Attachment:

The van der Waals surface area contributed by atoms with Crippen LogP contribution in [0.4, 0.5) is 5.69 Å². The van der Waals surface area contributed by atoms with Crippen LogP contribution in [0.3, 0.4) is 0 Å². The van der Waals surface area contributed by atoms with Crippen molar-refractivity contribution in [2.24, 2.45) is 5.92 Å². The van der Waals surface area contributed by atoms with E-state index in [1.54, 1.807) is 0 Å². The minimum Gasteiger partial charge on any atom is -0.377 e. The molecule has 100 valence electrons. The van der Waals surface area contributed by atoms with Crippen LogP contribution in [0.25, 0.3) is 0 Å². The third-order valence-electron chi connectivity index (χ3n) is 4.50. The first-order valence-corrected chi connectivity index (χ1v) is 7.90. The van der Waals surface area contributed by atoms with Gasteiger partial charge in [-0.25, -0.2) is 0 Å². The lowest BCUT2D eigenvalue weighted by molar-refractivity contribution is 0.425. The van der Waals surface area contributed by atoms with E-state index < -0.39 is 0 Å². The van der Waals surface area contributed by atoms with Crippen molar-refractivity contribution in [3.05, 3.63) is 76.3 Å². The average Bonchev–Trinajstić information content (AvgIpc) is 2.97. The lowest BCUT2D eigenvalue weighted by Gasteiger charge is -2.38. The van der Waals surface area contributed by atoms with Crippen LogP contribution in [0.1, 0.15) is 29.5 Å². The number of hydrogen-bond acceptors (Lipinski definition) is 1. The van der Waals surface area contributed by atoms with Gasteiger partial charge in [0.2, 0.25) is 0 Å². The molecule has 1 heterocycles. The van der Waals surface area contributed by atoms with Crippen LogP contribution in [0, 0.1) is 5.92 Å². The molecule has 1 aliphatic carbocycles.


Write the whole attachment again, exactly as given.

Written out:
The van der Waals surface area contributed by atoms with Crippen LogP contribution in [0.4, 0.5) is 5.69 Å². The van der Waals surface area contributed by atoms with Crippen LogP contribution in [0.3, 0.4) is 0 Å². The van der Waals surface area contributed by atoms with Crippen molar-refractivity contribution in [2.24, 2.45) is 5.92 Å². The van der Waals surface area contributed by atoms with E-state index in [1.54, 1.807) is 0 Å². The minimum Gasteiger partial charge on any atom is -0.377 e. The molecule has 100 valence electrons. The van der Waals surface area contributed by atoms with Crippen LogP contribution in [0.25, 0.3) is 0 Å². The third-order valence-electron chi connectivity index (χ3n) is 4.50. The first-order valence-corrected chi connectivity index (χ1v) is 7.90. The van der Waals surface area contributed by atoms with Gasteiger partial charge in [-0.25, -0.2) is 0 Å². The lowest BCUT2D eigenvalue weighted by molar-refractivity contribution is 0.425. The van der Waals surface area contributed by atoms with E-state index < -0.39 is 0 Å². The van der Waals surface area contributed by atoms with Crippen molar-refractivity contribution in [3.05, 3.63) is 76.3 Å². The average Bonchev–Trinajstić information content (AvgIpc) is 2.97. The lowest BCUT2D eigenvalue weighted by Gasteiger charge is -2.38. The van der Waals surface area contributed by atoms with Crippen LogP contribution in [0.1, 0.15) is 29.5 Å². The number of hydrogen-bond acceptors (Lipinski definition) is 1. The van der Waals surface area contributed by atoms with Gasteiger partial charge in [0.2, 0.25) is 0 Å². The molecule has 1 heterocycles. The van der Waals surface area contributed by atoms with Crippen LogP contribution in [0, 0.1) is 5.92 Å². The molecule has 1 aliphatic carbocycles.